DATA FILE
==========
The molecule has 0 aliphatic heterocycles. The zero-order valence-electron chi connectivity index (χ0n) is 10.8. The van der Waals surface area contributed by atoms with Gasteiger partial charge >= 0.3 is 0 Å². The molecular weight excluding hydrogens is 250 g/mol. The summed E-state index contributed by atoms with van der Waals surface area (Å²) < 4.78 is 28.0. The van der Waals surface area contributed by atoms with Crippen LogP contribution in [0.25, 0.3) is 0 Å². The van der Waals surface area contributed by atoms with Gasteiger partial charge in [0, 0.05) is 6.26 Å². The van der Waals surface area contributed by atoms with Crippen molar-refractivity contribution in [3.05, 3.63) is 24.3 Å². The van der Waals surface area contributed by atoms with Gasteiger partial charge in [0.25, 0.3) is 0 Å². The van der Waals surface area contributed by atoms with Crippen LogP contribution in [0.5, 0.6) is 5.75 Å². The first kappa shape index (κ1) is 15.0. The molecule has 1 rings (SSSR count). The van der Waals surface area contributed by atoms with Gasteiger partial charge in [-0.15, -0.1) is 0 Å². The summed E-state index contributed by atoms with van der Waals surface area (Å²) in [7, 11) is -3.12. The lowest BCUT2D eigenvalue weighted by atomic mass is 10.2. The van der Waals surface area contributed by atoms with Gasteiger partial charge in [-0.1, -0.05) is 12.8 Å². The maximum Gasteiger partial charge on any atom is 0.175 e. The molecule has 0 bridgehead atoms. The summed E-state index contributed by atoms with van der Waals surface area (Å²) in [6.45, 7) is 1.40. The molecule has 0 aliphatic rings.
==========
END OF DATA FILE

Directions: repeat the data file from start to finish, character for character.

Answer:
The molecule has 0 aliphatic heterocycles. The zero-order valence-electron chi connectivity index (χ0n) is 10.8. The van der Waals surface area contributed by atoms with Gasteiger partial charge >= 0.3 is 0 Å². The molecular weight excluding hydrogens is 250 g/mol. The summed E-state index contributed by atoms with van der Waals surface area (Å²) < 4.78 is 28.0. The van der Waals surface area contributed by atoms with Crippen LogP contribution in [0.25, 0.3) is 0 Å². The van der Waals surface area contributed by atoms with Gasteiger partial charge in [0, 0.05) is 6.26 Å². The van der Waals surface area contributed by atoms with Crippen molar-refractivity contribution in [3.05, 3.63) is 24.3 Å². The van der Waals surface area contributed by atoms with Gasteiger partial charge in [0.25, 0.3) is 0 Å². The van der Waals surface area contributed by atoms with Crippen LogP contribution in [0.5, 0.6) is 5.75 Å². The first kappa shape index (κ1) is 15.0. The molecule has 1 rings (SSSR count). The van der Waals surface area contributed by atoms with Gasteiger partial charge in [-0.15, -0.1) is 0 Å². The summed E-state index contributed by atoms with van der Waals surface area (Å²) in [7, 11) is -3.12. The lowest BCUT2D eigenvalue weighted by atomic mass is 10.2. The van der Waals surface area contributed by atoms with Gasteiger partial charge in [-0.1, -0.05) is 12.8 Å². The maximum Gasteiger partial charge on any atom is 0.175 e. The molecule has 0 bridgehead atoms. The summed E-state index contributed by atoms with van der Waals surface area (Å²) in [6.45, 7) is 1.40. The molecule has 0 aliphatic rings.